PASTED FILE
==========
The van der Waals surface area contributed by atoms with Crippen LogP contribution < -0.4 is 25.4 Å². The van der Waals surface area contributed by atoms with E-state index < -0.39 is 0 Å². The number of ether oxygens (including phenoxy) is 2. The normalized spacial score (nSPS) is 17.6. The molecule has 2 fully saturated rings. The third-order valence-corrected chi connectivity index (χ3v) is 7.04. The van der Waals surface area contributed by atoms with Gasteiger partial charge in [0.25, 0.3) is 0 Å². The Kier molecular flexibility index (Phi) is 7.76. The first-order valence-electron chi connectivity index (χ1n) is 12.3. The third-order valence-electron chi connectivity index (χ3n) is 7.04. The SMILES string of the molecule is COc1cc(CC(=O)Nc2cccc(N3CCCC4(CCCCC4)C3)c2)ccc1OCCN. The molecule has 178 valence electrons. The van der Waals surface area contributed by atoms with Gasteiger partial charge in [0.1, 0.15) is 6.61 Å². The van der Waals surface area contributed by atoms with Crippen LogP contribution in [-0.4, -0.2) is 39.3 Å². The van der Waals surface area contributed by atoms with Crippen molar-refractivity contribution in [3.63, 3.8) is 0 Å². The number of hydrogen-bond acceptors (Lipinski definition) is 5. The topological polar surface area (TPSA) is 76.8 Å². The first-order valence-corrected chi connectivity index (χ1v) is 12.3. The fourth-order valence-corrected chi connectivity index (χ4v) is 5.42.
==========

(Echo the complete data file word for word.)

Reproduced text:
The van der Waals surface area contributed by atoms with Crippen LogP contribution < -0.4 is 25.4 Å². The van der Waals surface area contributed by atoms with E-state index < -0.39 is 0 Å². The number of ether oxygens (including phenoxy) is 2. The normalized spacial score (nSPS) is 17.6. The molecule has 2 fully saturated rings. The third-order valence-corrected chi connectivity index (χ3v) is 7.04. The van der Waals surface area contributed by atoms with Gasteiger partial charge in [0.25, 0.3) is 0 Å². The Kier molecular flexibility index (Phi) is 7.76. The first-order valence-electron chi connectivity index (χ1n) is 12.3. The third-order valence-electron chi connectivity index (χ3n) is 7.04. The SMILES string of the molecule is COc1cc(CC(=O)Nc2cccc(N3CCCC4(CCCCC4)C3)c2)ccc1OCCN. The molecule has 178 valence electrons. The van der Waals surface area contributed by atoms with Gasteiger partial charge in [0.1, 0.15) is 6.61 Å². The van der Waals surface area contributed by atoms with Crippen LogP contribution in [-0.4, -0.2) is 39.3 Å². The van der Waals surface area contributed by atoms with Crippen molar-refractivity contribution in [3.63, 3.8) is 0 Å². The number of hydrogen-bond acceptors (Lipinski definition) is 5. The topological polar surface area (TPSA) is 76.8 Å². The first-order valence-corrected chi connectivity index (χ1v) is 12.3. The fourth-order valence-corrected chi connectivity index (χ4v) is 5.42.